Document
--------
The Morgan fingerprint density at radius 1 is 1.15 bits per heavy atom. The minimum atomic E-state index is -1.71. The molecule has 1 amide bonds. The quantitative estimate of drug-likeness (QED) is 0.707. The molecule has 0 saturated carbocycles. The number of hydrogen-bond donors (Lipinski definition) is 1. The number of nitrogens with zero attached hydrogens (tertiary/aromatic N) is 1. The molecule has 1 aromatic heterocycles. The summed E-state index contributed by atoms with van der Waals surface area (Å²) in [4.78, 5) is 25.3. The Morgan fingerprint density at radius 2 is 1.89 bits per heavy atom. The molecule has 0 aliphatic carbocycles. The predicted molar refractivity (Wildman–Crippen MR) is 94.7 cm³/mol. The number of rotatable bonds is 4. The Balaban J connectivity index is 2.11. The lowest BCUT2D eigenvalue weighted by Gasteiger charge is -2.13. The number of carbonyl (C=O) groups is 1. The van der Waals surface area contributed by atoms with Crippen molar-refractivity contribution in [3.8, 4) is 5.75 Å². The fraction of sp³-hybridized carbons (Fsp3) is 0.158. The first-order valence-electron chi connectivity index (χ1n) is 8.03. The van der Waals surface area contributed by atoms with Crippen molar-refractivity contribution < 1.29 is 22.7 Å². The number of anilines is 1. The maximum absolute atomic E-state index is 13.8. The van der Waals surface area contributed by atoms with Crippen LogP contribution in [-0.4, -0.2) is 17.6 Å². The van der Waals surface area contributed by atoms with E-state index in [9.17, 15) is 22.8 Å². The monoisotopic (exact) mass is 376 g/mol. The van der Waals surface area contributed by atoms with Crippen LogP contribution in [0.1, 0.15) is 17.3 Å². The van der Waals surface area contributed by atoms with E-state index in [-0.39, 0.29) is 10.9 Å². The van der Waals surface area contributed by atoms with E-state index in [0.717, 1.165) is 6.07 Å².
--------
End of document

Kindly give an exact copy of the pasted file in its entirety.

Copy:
The Morgan fingerprint density at radius 1 is 1.15 bits per heavy atom. The minimum atomic E-state index is -1.71. The molecule has 1 amide bonds. The quantitative estimate of drug-likeness (QED) is 0.707. The molecule has 0 saturated carbocycles. The number of hydrogen-bond donors (Lipinski definition) is 1. The number of nitrogens with zero attached hydrogens (tertiary/aromatic N) is 1. The molecule has 1 aromatic heterocycles. The summed E-state index contributed by atoms with van der Waals surface area (Å²) in [4.78, 5) is 25.3. The Morgan fingerprint density at radius 2 is 1.89 bits per heavy atom. The molecule has 0 aliphatic carbocycles. The predicted molar refractivity (Wildman–Crippen MR) is 94.7 cm³/mol. The number of rotatable bonds is 4. The Balaban J connectivity index is 2.11. The lowest BCUT2D eigenvalue weighted by Gasteiger charge is -2.13. The number of carbonyl (C=O) groups is 1. The van der Waals surface area contributed by atoms with Crippen molar-refractivity contribution in [3.8, 4) is 5.75 Å². The fraction of sp³-hybridized carbons (Fsp3) is 0.158. The first-order valence-electron chi connectivity index (χ1n) is 8.03. The van der Waals surface area contributed by atoms with Crippen molar-refractivity contribution < 1.29 is 22.7 Å². The number of anilines is 1. The maximum absolute atomic E-state index is 13.8. The van der Waals surface area contributed by atoms with Crippen LogP contribution in [-0.4, -0.2) is 17.6 Å². The van der Waals surface area contributed by atoms with E-state index in [9.17, 15) is 22.8 Å². The monoisotopic (exact) mass is 376 g/mol. The van der Waals surface area contributed by atoms with Crippen LogP contribution in [0.1, 0.15) is 17.3 Å². The van der Waals surface area contributed by atoms with E-state index in [-0.39, 0.29) is 10.9 Å². The van der Waals surface area contributed by atoms with E-state index in [0.717, 1.165) is 6.07 Å².